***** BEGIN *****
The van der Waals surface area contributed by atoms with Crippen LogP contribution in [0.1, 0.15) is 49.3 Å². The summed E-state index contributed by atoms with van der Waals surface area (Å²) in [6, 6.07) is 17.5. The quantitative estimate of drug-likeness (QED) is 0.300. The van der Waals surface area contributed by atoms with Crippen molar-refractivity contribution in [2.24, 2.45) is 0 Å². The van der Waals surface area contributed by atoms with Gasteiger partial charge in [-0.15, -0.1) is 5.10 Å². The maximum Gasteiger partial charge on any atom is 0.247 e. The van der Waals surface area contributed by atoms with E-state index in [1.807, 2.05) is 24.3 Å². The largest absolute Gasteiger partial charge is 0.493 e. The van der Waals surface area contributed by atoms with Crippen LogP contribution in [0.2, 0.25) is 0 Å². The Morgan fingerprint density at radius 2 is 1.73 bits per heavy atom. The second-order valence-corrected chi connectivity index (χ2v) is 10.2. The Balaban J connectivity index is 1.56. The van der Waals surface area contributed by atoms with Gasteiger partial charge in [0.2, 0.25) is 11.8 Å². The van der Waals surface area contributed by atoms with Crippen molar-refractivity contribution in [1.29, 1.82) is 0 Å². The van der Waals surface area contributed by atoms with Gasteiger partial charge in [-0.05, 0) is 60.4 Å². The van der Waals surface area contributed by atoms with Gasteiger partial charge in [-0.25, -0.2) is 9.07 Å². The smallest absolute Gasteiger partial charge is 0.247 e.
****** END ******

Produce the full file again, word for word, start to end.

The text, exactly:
The van der Waals surface area contributed by atoms with Crippen LogP contribution in [0.1, 0.15) is 49.3 Å². The summed E-state index contributed by atoms with van der Waals surface area (Å²) in [6, 6.07) is 17.5. The quantitative estimate of drug-likeness (QED) is 0.300. The van der Waals surface area contributed by atoms with Crippen molar-refractivity contribution in [2.24, 2.45) is 0 Å². The van der Waals surface area contributed by atoms with Gasteiger partial charge in [-0.15, -0.1) is 5.10 Å². The maximum Gasteiger partial charge on any atom is 0.247 e. The van der Waals surface area contributed by atoms with E-state index in [1.807, 2.05) is 24.3 Å². The largest absolute Gasteiger partial charge is 0.493 e. The van der Waals surface area contributed by atoms with Crippen LogP contribution in [0.2, 0.25) is 0 Å². The Morgan fingerprint density at radius 2 is 1.73 bits per heavy atom. The second-order valence-corrected chi connectivity index (χ2v) is 10.2. The Balaban J connectivity index is 1.56. The van der Waals surface area contributed by atoms with Gasteiger partial charge in [0.2, 0.25) is 11.8 Å². The van der Waals surface area contributed by atoms with Crippen molar-refractivity contribution in [1.29, 1.82) is 0 Å². The van der Waals surface area contributed by atoms with Gasteiger partial charge in [-0.05, 0) is 60.4 Å². The van der Waals surface area contributed by atoms with Gasteiger partial charge in [-0.25, -0.2) is 9.07 Å². The smallest absolute Gasteiger partial charge is 0.247 e.